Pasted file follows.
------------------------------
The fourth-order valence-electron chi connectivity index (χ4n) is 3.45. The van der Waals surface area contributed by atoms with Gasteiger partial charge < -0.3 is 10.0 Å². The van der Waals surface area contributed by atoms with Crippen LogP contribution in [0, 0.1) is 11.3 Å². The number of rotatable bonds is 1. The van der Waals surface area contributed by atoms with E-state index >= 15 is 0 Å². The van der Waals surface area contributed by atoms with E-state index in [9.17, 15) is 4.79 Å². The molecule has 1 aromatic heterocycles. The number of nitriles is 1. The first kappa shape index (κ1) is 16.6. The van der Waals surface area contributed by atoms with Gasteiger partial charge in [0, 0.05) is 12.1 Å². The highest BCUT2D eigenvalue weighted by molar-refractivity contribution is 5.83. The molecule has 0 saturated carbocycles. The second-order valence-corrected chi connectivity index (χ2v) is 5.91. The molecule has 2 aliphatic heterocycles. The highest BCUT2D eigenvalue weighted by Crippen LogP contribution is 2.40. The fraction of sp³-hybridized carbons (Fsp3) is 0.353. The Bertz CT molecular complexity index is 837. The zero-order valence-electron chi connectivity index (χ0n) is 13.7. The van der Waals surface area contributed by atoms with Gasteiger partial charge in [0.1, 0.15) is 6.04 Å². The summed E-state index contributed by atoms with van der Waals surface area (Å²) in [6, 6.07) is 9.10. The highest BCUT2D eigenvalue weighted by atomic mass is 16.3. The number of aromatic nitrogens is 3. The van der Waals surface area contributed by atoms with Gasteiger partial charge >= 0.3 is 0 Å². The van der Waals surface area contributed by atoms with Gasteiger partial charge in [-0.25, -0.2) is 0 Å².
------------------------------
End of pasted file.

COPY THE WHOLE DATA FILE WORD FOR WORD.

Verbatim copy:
The fourth-order valence-electron chi connectivity index (χ4n) is 3.45. The van der Waals surface area contributed by atoms with Gasteiger partial charge < -0.3 is 10.0 Å². The van der Waals surface area contributed by atoms with Crippen LogP contribution in [0, 0.1) is 11.3 Å². The number of rotatable bonds is 1. The van der Waals surface area contributed by atoms with E-state index >= 15 is 0 Å². The van der Waals surface area contributed by atoms with E-state index in [9.17, 15) is 4.79 Å². The molecule has 1 aromatic heterocycles. The number of nitriles is 1. The first kappa shape index (κ1) is 16.6. The van der Waals surface area contributed by atoms with Gasteiger partial charge in [0, 0.05) is 12.1 Å². The highest BCUT2D eigenvalue weighted by molar-refractivity contribution is 5.83. The molecule has 0 saturated carbocycles. The second-order valence-corrected chi connectivity index (χ2v) is 5.91. The molecule has 2 aliphatic heterocycles. The highest BCUT2D eigenvalue weighted by Crippen LogP contribution is 2.40. The fraction of sp³-hybridized carbons (Fsp3) is 0.353. The Bertz CT molecular complexity index is 837. The zero-order valence-electron chi connectivity index (χ0n) is 13.7. The van der Waals surface area contributed by atoms with Gasteiger partial charge in [0.1, 0.15) is 6.04 Å². The summed E-state index contributed by atoms with van der Waals surface area (Å²) in [6, 6.07) is 9.10. The highest BCUT2D eigenvalue weighted by atomic mass is 16.3. The number of aromatic nitrogens is 3. The van der Waals surface area contributed by atoms with Gasteiger partial charge >= 0.3 is 0 Å². The van der Waals surface area contributed by atoms with Gasteiger partial charge in [-0.25, -0.2) is 0 Å².